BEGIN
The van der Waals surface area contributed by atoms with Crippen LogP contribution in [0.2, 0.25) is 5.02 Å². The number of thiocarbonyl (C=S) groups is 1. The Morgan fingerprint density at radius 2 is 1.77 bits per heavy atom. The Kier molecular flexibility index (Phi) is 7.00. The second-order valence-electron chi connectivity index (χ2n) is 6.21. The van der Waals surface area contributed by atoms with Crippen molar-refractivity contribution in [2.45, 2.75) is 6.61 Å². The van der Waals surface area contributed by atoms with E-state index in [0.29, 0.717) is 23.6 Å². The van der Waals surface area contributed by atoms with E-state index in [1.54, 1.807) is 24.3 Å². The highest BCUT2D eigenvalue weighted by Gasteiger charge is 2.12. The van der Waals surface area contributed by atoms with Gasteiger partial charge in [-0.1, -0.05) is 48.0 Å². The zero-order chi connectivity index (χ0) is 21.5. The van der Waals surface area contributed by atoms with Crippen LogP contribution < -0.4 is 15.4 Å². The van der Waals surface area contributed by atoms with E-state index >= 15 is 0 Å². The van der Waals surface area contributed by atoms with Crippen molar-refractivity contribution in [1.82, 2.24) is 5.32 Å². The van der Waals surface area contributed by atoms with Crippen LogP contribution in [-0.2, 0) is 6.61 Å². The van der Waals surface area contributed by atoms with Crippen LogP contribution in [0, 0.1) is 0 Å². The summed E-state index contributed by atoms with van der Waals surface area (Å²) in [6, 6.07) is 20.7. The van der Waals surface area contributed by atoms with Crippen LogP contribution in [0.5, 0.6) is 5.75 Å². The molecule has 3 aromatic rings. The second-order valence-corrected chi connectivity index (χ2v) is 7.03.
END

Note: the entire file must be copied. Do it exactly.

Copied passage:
The van der Waals surface area contributed by atoms with Crippen LogP contribution in [0.2, 0.25) is 5.02 Å². The number of thiocarbonyl (C=S) groups is 1. The Morgan fingerprint density at radius 2 is 1.77 bits per heavy atom. The Kier molecular flexibility index (Phi) is 7.00. The second-order valence-electron chi connectivity index (χ2n) is 6.21. The van der Waals surface area contributed by atoms with Crippen molar-refractivity contribution in [2.45, 2.75) is 6.61 Å². The van der Waals surface area contributed by atoms with E-state index in [0.29, 0.717) is 23.6 Å². The van der Waals surface area contributed by atoms with E-state index in [1.54, 1.807) is 24.3 Å². The highest BCUT2D eigenvalue weighted by Gasteiger charge is 2.12. The van der Waals surface area contributed by atoms with Gasteiger partial charge in [-0.1, -0.05) is 48.0 Å². The zero-order chi connectivity index (χ0) is 21.5. The van der Waals surface area contributed by atoms with Crippen LogP contribution < -0.4 is 15.4 Å². The van der Waals surface area contributed by atoms with E-state index >= 15 is 0 Å². The van der Waals surface area contributed by atoms with Crippen molar-refractivity contribution in [1.82, 2.24) is 5.32 Å². The van der Waals surface area contributed by atoms with Crippen LogP contribution in [-0.2, 0) is 6.61 Å². The van der Waals surface area contributed by atoms with Crippen LogP contribution in [0, 0.1) is 0 Å². The summed E-state index contributed by atoms with van der Waals surface area (Å²) in [6, 6.07) is 20.7. The van der Waals surface area contributed by atoms with Crippen LogP contribution in [0.5, 0.6) is 5.75 Å². The molecule has 3 aromatic rings. The second-order valence-corrected chi connectivity index (χ2v) is 7.03.